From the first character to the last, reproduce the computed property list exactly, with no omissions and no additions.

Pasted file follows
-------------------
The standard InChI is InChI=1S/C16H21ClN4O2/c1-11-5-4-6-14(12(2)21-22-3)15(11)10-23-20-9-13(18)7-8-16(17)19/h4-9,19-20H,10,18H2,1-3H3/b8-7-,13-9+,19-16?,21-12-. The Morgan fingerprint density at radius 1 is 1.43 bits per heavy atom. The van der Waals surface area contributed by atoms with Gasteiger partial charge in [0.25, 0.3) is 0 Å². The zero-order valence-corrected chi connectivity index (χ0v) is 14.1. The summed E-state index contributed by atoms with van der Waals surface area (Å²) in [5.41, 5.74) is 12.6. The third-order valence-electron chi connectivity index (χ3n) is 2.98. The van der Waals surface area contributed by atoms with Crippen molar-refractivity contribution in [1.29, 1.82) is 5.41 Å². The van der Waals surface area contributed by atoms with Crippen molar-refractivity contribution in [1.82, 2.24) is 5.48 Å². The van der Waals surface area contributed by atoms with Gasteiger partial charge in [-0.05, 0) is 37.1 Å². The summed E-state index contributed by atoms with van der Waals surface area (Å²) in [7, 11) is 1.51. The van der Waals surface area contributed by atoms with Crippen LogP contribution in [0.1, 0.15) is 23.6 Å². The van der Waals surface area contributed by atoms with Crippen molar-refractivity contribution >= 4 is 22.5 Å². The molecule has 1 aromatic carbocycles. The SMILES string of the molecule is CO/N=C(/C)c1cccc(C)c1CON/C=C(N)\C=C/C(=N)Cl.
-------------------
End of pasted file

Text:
The standard InChI is InChI=1S/C16H21ClN4O2/c1-11-5-4-6-14(12(2)21-22-3)15(11)10-23-20-9-13(18)7-8-16(17)19/h4-9,19-20H,10,18H2,1-3H3/b8-7-,13-9+,19-16?,21-12-. The Morgan fingerprint density at radius 1 is 1.43 bits per heavy atom. The van der Waals surface area contributed by atoms with Gasteiger partial charge in [0.25, 0.3) is 0 Å². The zero-order valence-corrected chi connectivity index (χ0v) is 14.1. The summed E-state index contributed by atoms with van der Waals surface area (Å²) in [5.41, 5.74) is 12.6. The third-order valence-electron chi connectivity index (χ3n) is 2.98. The van der Waals surface area contributed by atoms with Crippen molar-refractivity contribution in [1.29, 1.82) is 5.41 Å². The van der Waals surface area contributed by atoms with Crippen molar-refractivity contribution in [1.82, 2.24) is 5.48 Å². The van der Waals surface area contributed by atoms with Gasteiger partial charge in [-0.05, 0) is 37.1 Å². The summed E-state index contributed by atoms with van der Waals surface area (Å²) in [7, 11) is 1.51. The van der Waals surface area contributed by atoms with Crippen LogP contribution in [0.1, 0.15) is 23.6 Å². The van der Waals surface area contributed by atoms with Crippen molar-refractivity contribution >= 4 is 22.5 Å². The molecule has 1 aromatic carbocycles. The SMILES string of the molecule is CO/N=C(/C)c1cccc(C)c1CON/C=C(N)\C=C/C(=N)Cl.